USDA is awarding $50 million to farms, ranches, labor contractors and other entities to hire and retain farmworkers, including by encouraging the legal import of laborers from Central America.

The 141 grants being made through the Farm Labor Stabilization and Protection Pilot Program will reach 177 agricultural operations and benefit more than 11,000 workers, according to the department.

Some 60% of employers awarded grants plan to use the H-2A visa program to recruit workers are in northern Central America, which comprises Guatemala, El Salvador and Honduras, a major source of illegal immigration. Providing a legal pathway to workers from that region is an emphasis of the USDA program.

The commitments made by grant winners include increased benefits for workers, including paid sick and vacation leave; establishing “collaborative working groups with robust worker representation;” training sessions on worker rights, and disclosure of recruitment practices.

The Biden administration initiative comes amid growing complaints by farms and their allies on Capitol Hill about H-2A wage rates that they argue are excessive.

“These awards will largely support small and mid-sized farms to ensure they can hire and retain the workers they need to be competitive in the market, while also lifting up rural communities across the country,” Agriculture Secretary Tom Vilsack said in a press release. Vilsack announced the grants during a stop in Colorado Friday.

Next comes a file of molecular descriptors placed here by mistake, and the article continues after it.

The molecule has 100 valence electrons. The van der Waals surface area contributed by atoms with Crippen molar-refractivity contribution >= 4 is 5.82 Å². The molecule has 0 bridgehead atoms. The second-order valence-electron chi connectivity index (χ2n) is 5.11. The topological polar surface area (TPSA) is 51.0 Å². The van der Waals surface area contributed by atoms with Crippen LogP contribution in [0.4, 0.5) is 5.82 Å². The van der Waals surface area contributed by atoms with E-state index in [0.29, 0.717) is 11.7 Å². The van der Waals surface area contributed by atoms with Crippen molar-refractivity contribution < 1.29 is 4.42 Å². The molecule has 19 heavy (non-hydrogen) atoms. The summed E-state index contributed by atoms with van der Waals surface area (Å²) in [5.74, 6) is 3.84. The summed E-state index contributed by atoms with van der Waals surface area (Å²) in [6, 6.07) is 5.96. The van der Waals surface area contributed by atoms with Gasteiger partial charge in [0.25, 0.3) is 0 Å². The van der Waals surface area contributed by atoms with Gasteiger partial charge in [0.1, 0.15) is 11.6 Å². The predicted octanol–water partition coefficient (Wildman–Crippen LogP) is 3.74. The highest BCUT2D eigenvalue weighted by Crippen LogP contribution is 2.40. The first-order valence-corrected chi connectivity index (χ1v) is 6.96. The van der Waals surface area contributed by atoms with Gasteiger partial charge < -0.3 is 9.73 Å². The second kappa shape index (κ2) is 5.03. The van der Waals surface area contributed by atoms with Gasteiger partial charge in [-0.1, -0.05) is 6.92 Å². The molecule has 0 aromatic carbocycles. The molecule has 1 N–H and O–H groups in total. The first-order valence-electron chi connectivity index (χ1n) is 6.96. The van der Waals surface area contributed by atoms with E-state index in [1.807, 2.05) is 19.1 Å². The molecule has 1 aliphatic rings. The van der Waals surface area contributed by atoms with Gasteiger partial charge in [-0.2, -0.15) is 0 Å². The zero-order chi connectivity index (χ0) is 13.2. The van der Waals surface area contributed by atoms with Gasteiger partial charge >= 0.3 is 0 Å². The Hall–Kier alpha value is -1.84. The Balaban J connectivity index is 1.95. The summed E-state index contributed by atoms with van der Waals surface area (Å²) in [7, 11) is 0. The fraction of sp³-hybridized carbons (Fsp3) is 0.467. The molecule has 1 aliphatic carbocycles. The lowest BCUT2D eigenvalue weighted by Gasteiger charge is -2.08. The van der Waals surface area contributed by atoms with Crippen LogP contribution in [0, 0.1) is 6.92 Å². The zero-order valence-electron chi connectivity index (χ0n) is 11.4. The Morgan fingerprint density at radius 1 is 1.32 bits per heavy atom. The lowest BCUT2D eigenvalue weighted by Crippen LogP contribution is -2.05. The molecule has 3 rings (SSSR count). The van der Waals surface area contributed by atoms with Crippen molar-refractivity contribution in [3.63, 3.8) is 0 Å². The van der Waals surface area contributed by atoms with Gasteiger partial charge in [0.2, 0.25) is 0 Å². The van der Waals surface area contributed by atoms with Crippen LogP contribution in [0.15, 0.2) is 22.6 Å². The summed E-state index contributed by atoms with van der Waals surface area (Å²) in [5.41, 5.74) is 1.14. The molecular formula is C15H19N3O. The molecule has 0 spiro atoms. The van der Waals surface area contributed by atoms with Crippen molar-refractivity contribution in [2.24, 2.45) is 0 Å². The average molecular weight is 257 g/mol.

It’s easy to be “in the know” about what’s happening in Washington, D.C. Sign up for a FREE month of Agri-Pulse news! Simply click here.  

“Farmworkers make an incredibly important contribution to food and agriculture and ensure we have food on our tables every day.," he said "Improving working conditions and quality of life for farmworkers, both U.S.-based workers and those that come to our country to work, is one key step in building a stronger, more resilient food supply chain."

The awardees include Fraser Farms of Kentucky, which is getting $1.2 million to help offset the cost of hiring 77 new employees.

The operation “expects to offer bonuses, paid sick leave, improved worker housing, and a collaborative working group to create a formal forum to discuss employee concerns,” according to a USDA summary of the grant.

In California, Drummond Ranch also is getting $1.2 million and plans to use the money to “bridge gaps in workforce availability, ensuring operational continuity and mitigating burnout among their existing workforce,” the summary says. Drummond will create and improve its training, and create an “employee housing initiative” while increasing its compensation and worker benefits, the summary says.

Bookcliff Farms, a wine grape grower in Colorado, is getting $100,000 to bolster its worker benefits. The operation will offer “paid sick leave, legal assistance, help with medical issues, language classes and free meal service,” the summary says.

For more news, go to